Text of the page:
The Geometry of Spring
A clear, bright sky greeted Tasha and me when we rounded the corner of the little courtyard just outside our door. The sun was just over the tops of the houses across the way. If the temperature hadnít been fifteen degrees, Iíd have thought it was spring. But the dog trotted down the driveway seeming oblivious to the cold air, her step light and her head high, eager to savor the smells of the neighborhood. I pulled the hood of my coat up over my head and followed her.
The sun makes such a difference in how the morning feels to me. Every day, my first task is to take Tasha for her morning walk. At our old home in Ann Arbor, we simply let her out the back door, where she could greet the day however she wished. A large fenced yard kept her safe and close. In our present co-op, the rules are that dogs may be outside only on a leash, and only when accompanied by a person. So Iíve experienced nearly every morning since our move by walking the dog. Whether itís rainy, snowy, cloudy or sunny, she and I are out there, making the most of the morning.
I used to be too busy to notice the weather much, unless it interfered with what I wanted to do. Farmers and others who have to be outside every day speak about how one gets more intimate with the weather, observing the subtle changes as they occur day to day. Recently, Iíve noticed that sunrise comes just a little earlier each day, so I began watching the Weather Channel on our television, where in every local weather broadcast the times of sunrise and sunset are listed, along with the phases of the moon. Last night it said that sunrise today would be two minutes earlier than yesterday, and sunset two minutes later. In a week, at that rate, weíll have almost a half-hour more daylight!
That much change, of course, happens only briefly this time of the year, and again in the fall. Curious, I found the website of the U.S. Naval Observatory, where one can type in a location anywhere in the world and get the sunrise and sunset times for a whole year. (The times do change a little bit, year to year.) Naturally, I downloaded two years of data (itís like finding a neat piece of lumber at the dumpóyou never know when you might have use for it!)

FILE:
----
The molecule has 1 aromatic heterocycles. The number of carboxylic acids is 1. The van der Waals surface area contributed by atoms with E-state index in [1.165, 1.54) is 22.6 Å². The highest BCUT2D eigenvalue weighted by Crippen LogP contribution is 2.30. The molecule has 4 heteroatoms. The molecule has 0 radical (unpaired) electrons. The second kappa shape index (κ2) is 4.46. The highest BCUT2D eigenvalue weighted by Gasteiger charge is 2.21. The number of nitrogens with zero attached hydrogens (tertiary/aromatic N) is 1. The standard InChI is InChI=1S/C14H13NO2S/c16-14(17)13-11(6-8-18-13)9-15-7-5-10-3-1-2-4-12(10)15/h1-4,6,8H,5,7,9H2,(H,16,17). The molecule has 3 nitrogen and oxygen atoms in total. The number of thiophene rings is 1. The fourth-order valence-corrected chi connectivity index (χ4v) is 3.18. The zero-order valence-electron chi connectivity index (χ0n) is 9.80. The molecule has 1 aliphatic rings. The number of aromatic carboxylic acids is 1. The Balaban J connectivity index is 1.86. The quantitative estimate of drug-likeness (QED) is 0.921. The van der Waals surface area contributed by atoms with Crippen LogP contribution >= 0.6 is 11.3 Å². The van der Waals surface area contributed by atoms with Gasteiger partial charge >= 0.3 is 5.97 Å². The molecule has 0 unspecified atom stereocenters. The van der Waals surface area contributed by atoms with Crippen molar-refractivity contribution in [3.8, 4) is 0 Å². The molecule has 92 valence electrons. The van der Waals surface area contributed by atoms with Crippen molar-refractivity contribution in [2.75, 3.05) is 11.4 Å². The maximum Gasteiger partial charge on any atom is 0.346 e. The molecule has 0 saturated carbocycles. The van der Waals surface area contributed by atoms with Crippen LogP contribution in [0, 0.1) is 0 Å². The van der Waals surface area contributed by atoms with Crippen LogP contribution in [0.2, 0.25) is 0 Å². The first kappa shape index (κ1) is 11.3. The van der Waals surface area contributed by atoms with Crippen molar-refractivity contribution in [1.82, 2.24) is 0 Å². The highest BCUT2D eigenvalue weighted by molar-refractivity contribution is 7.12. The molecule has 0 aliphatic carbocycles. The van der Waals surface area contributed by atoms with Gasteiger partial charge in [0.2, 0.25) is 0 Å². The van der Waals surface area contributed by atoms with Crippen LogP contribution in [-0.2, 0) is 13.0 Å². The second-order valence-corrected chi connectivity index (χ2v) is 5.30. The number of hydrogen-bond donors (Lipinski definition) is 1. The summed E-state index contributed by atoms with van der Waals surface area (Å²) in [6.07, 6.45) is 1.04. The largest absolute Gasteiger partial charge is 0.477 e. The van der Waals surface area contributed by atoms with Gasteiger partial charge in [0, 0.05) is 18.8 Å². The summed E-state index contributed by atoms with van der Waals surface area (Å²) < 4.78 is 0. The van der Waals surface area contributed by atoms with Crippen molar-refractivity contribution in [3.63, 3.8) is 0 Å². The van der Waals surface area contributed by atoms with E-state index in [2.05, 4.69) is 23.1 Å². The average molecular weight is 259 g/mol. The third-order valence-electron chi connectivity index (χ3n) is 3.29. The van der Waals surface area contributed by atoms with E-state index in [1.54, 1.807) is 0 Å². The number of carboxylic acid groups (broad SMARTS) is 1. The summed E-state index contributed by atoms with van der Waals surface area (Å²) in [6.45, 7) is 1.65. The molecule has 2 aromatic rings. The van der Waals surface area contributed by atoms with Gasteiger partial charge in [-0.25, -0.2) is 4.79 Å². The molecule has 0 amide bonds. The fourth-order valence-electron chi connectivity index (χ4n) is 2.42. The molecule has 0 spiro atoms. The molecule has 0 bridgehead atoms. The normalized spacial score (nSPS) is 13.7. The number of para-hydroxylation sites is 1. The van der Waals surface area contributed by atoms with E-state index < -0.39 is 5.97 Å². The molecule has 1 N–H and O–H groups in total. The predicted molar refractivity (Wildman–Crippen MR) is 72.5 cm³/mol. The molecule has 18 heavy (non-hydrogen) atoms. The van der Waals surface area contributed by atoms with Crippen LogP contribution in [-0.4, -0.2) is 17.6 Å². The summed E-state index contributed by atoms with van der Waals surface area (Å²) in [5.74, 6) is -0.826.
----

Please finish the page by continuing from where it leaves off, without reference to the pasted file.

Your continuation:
One interesting thing I found when I loaded the data into a spreadsheet and plotted it graphically: The time of year when the sunrise is the latest is not exactly the same as when the sunset is the earliest. In fact, there is almost a month between the two dates. So how do they determine the shortest (and longest) days of the year? Nominally, the winter solstice falls around December 21. But by then, sunsets have already begun to get later again! The earliest sunset in 2004 was on December 7ótwo weeks before the solstice. The latest sunrise was on January 3, so at the solstice, sunrises were continuing to get later every day. Not much, of course. If sunrise and sunset times were aligned, the result would be a day six minutes shorter. I did have to spend some time trying to see why that would happen.
Itís all geometry. The axis of rotation of the earth is tilted in relation to the sun, as you already know, and when the northern hemisphere is tilted away from the sun, the curve of the earthís surface obscures the sun for longer parts of the day. (If we lived on the Arctic Circle, the sun would never quite rise above the horizon.) But the tilt of the earthís axis isnít stationaryóit wobbles a bit, like a childís top when it begins to slow down. That wobble is what causes the sun to be obscured in the evening on an earlier date than when it is first revealed in the morning.
The opposite situation occurs around the summer solstice, except that there is only a twelve-day misalignment between earliest sunrise and latest sunset, and the difference in longest day between what is and what would be if they were aligned is only about two minutes.
Note: The above applies to latitudes close to mine, which is about 42 degrees north. Locations farther south will have less difference between summer and winter; those farther north will see more difference.
Unfortunately, my high-school math did not include spherical geometry, so I cannot provide the appropriate formulas.
My morning walks with Tasha are not always filled with such mental calculations. Usually, Iím just aware of the morning and the physical sensations of walking off my sleep mode. Lately, though, Iíve been looking forward to the coming spring. Even though the temperatures have not changed substantially in two months, the sun is rising earlier, and that cheers me up and gives me hope that warmer weather is, indeed, on its way.
Tasha, on the other hand, doesnít mind the cold. Her nose is awake long before I can detect spring in the air. Iíve seen her plunge her whole head into a foot of snow in order to smell the tracks of some small animal, laid down weeks before. The only difference spring will make to her is in the increased activity of those same animals after a long, cold hibernation. The increasingly earlier daybreaks of the next few months will mean that for her, our morning walks really should be starting sooner in the day.
March 11, 2005